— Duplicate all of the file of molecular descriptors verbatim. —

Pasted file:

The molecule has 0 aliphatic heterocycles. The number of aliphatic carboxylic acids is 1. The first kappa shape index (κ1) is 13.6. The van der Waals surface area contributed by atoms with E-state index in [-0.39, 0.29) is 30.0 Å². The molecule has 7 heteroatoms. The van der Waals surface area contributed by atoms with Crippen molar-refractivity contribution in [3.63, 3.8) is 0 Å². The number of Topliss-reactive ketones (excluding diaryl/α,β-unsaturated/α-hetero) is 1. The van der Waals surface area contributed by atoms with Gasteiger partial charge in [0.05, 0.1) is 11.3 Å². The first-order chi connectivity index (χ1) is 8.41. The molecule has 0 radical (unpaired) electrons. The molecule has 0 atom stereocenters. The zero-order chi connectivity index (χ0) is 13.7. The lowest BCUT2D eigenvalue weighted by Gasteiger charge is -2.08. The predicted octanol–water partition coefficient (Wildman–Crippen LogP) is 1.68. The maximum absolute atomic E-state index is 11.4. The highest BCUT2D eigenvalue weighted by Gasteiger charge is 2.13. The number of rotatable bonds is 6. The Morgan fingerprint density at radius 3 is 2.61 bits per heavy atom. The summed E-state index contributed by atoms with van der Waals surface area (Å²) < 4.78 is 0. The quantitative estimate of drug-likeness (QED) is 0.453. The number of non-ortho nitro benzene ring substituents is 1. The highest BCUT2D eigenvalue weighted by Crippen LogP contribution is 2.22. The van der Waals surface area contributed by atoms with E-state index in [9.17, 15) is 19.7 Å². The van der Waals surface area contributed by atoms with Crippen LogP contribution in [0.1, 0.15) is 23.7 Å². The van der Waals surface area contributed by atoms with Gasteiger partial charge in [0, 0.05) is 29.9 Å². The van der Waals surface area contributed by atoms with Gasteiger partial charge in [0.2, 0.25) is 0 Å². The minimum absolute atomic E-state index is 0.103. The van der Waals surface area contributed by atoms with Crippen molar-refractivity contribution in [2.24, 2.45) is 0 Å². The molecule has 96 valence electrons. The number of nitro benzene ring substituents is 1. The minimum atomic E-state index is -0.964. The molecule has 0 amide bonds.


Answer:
The molecule has 0 aliphatic heterocycles. The number of aliphatic carboxylic acids is 1. The first kappa shape index (κ1) is 13.6. The van der Waals surface area contributed by atoms with E-state index in [-0.39, 0.29) is 30.0 Å². The molecule has 7 heteroatoms. The van der Waals surface area contributed by atoms with Crippen molar-refractivity contribution in [3.63, 3.8) is 0 Å². The number of Topliss-reactive ketones (excluding diaryl/α,β-unsaturated/α-hetero) is 1. The van der Waals surface area contributed by atoms with Gasteiger partial charge in [0.05, 0.1) is 11.3 Å². The first-order chi connectivity index (χ1) is 8.41. The molecule has 0 radical (unpaired) electrons. The molecule has 0 atom stereocenters. The zero-order chi connectivity index (χ0) is 13.7. The lowest BCUT2D eigenvalue weighted by Gasteiger charge is -2.08. The predicted octanol–water partition coefficient (Wildman–Crippen LogP) is 1.68. The maximum absolute atomic E-state index is 11.4. The highest BCUT2D eigenvalue weighted by Gasteiger charge is 2.13. The number of rotatable bonds is 6. The Morgan fingerprint density at radius 3 is 2.61 bits per heavy atom. The summed E-state index contributed by atoms with van der Waals surface area (Å²) < 4.78 is 0. The quantitative estimate of drug-likeness (QED) is 0.453. The number of non-ortho nitro benzene ring substituents is 1. The highest BCUT2D eigenvalue weighted by Crippen LogP contribution is 2.22. The van der Waals surface area contributed by atoms with E-state index in [9.17, 15) is 19.7 Å². The van der Waals surface area contributed by atoms with Crippen LogP contribution in [0.1, 0.15) is 23.7 Å². The van der Waals surface area contributed by atoms with Gasteiger partial charge in [0, 0.05) is 29.9 Å². The van der Waals surface area contributed by atoms with Gasteiger partial charge in [0.2, 0.25) is 0 Å². The minimum absolute atomic E-state index is 0.103. The van der Waals surface area contributed by atoms with Crippen molar-refractivity contribution in [2.24, 2.45) is 0 Å². The molecule has 96 valence electrons. The number of nitro benzene ring substituents is 1. The minimum atomic E-state index is -0.964. The molecule has 0 amide bonds.